If you have been on the internet, then you are most likely aware of ‘Godwin’s Law’. Godwin’s Law states that as an online discussion grows longer, the probability of a comparison involving Hitler approaches 1. And in this age of Trump, Godwin’s Law–or at least a corollary to it–has been proven again and again, given that the comparisons between Hitler and Trump, or Hitler and the Right Wing, or Hitler and the Alt-Right, etc. rarely cease. But, having been inspired by Godwin’s Law, I am wondering if something like ‘Trump’s Law’ is now required to enter the modern discourse as a meme. And while I will explain what Trump’s Law is in a moment, here is a Breitbart article to read first:
The church organist confessed to spray-painting “Heil Trump,” “Fag Church,” and a swastika on his congregation’s Bean Blossom, Indiana, meeting place.“I suppose I wanted to give local people a reason to fight for good, even if it was a false flag,” the St. David’s Episcopal Church organist confessed to the police.
Conditioned by media narratives tying the unanticipated election of Donald Trump to an anticipated explosion of hate crimes, the public, or at least that part of it really, really disliking the president, expects such behavior out of people wearing “Make America Great Again” hats. When Trump’s votaries don’t dutifully comply, the more enthusiastic despisers of the president play the parts they assign to his supporters.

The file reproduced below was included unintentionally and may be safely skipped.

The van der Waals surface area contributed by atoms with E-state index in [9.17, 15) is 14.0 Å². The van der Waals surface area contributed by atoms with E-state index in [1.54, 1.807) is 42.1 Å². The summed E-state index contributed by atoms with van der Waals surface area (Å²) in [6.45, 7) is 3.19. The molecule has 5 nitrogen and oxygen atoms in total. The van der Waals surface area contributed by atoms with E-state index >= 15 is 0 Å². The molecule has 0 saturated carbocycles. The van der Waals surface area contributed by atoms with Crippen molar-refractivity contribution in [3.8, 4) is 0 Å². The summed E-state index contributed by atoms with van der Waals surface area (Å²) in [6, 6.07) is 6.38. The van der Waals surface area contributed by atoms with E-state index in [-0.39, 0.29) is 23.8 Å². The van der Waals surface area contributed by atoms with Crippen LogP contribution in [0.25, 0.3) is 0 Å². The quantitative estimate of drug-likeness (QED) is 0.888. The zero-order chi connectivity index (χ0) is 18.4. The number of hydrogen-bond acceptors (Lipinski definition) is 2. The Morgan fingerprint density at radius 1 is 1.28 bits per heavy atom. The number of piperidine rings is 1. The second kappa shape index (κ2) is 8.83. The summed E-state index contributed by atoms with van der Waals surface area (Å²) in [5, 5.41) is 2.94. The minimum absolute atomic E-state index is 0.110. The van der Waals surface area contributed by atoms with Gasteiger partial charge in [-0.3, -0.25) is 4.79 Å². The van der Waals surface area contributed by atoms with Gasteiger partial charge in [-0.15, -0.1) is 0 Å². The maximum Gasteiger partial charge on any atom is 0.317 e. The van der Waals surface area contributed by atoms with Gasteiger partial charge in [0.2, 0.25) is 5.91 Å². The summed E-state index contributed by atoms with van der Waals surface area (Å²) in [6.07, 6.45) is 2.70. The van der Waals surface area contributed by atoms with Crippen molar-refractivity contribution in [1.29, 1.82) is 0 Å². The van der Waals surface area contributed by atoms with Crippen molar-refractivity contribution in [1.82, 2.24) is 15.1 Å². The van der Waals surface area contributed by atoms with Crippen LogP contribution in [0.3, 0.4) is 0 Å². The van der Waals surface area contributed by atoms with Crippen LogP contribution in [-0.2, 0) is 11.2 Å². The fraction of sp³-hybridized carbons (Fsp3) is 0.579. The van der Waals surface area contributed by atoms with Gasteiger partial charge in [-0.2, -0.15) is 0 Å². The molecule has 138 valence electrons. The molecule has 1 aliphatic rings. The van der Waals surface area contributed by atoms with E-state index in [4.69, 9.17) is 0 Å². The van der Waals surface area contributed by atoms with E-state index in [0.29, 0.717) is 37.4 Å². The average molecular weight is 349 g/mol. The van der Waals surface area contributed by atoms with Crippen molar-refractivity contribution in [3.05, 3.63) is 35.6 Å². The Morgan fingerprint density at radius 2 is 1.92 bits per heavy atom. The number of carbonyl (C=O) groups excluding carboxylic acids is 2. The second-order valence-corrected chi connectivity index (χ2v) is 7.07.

Last month, a black man signing a note “White America” smashed a window and lit a fire at a Charlotte, North Carolina, store run by an immigrant. “Our newly elected president Donald Trump is our nation builder for white America,” read the culprit’s note.In December, a Muslim teen reported that a trio of “Trump”-chanting drunks attempted to rip off her hijab on a packed Manhattan train. When no witnesses of the human or camera variety corroborated her story, the young woman, afraid of her father’s reaction to her arriving home late from a date, admitted to concocting the story of anti-Muslim harassment from imaginary, inebriated Trump supporters. The previous month, a parishioner spray-painted “Vote Trump” on a Mississippi church he torched. The story of the hate crime went viral before the truth emerged.
If hate crimes didn’t exist, the president’s detractors would invent them. We know this because they do—often.
So, in light of the above, what is Trump’s Law? Well, Trump’s Law is simply this: After any nationalist right-wing politician is elected, the probability that a post-election Nazi and/or nationalist inspired hate crime is a hoax approaches 1. And Trump’s Law leads to Trump’s Rule: Never give any credence to any allegedly anti-progressive / pro-nationalist hate crime until and unless it is shown to be genuine beyond a reasonable doubt.